Add a splash of Fords Gin to a tasting glass, small wine glass or champagne flute. Gently, and from about an inch above the glass, nose the aromas of the gin coming out of the glass. Taste a little if you like, but don’t shock your palate with too much. Now, accurately add the same amount of filtered water as gin to the glass and cover the top of the glass with your hand. Give the mixture a couple of swirls then wait about thirty seconds or so.
When ready, peel away your hand from the top of the glass and get your nose in there. This will reveal all that Fords Gin has to offer as the alcohol, weakened through dilution with water, will release all its delicious secrets onto your nose. Now taste the gin. You can coat your whole tongue as the water has removed the alcohol burn, and enjoy the flavours as they develop and travel on your palate.
This may not be the way you want to drink Gin, but it’s a great way to analyse it so that you can appreciate all the flavours and aromas packed into it. You’ll also more easily spot, and appreciate them, when you mix Fords Gin into your favourite cocktails.
Versatility, The Key To A Great Cocktail Gin
Its delicately balanced flavour profile and high quality alcohol puts Fords Gin into an exclusive club of classic style gins that work with almost everything. You can’t go wrong, whether you’re stirring down a Dry Martini or experimenting with new flavours, ingredients or techniques.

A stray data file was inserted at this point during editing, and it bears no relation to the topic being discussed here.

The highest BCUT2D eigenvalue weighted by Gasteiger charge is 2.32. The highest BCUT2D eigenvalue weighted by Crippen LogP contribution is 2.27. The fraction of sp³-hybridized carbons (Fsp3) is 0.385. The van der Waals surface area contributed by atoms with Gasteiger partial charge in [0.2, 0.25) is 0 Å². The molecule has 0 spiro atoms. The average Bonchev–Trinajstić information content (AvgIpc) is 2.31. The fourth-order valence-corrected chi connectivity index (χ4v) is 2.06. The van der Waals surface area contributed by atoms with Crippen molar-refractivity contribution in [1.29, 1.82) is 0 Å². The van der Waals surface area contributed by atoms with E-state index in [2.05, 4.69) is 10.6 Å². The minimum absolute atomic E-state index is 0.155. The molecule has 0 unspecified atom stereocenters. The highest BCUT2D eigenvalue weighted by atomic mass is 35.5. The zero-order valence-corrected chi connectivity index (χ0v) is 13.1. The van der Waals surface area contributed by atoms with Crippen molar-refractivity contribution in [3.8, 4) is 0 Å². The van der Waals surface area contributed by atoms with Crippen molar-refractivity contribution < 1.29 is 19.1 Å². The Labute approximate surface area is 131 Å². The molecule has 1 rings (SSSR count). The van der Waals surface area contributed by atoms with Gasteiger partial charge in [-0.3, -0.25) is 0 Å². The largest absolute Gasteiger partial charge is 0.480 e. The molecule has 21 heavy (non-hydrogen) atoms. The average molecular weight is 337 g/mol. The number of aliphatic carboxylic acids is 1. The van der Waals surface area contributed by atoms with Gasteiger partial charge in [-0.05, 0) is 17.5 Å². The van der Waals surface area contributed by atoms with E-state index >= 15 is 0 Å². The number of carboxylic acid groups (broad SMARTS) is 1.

Fords is a Gin built for cocktails, so much so that the bottle has been specifically designed with bartenders functionality in mind, and even more interestingly for batching cocktails! Learn about the bottle design in ’The Story Of The Fords Gin Bottle’, and perfect your batching skills with our ‘Guide to batching classic cocktails’
The versatility of Fords Gin allows you to create endless combinations of delicious cocktails. From the aforementioned Dry Martini to a Red Snapper, Negroni or a Gimlet. Try making a modern classic like the Bramble cocktail or a tried and true Bee’s Knees. Happy mixing!
As always, don’t forget to show us what you made by tagging us!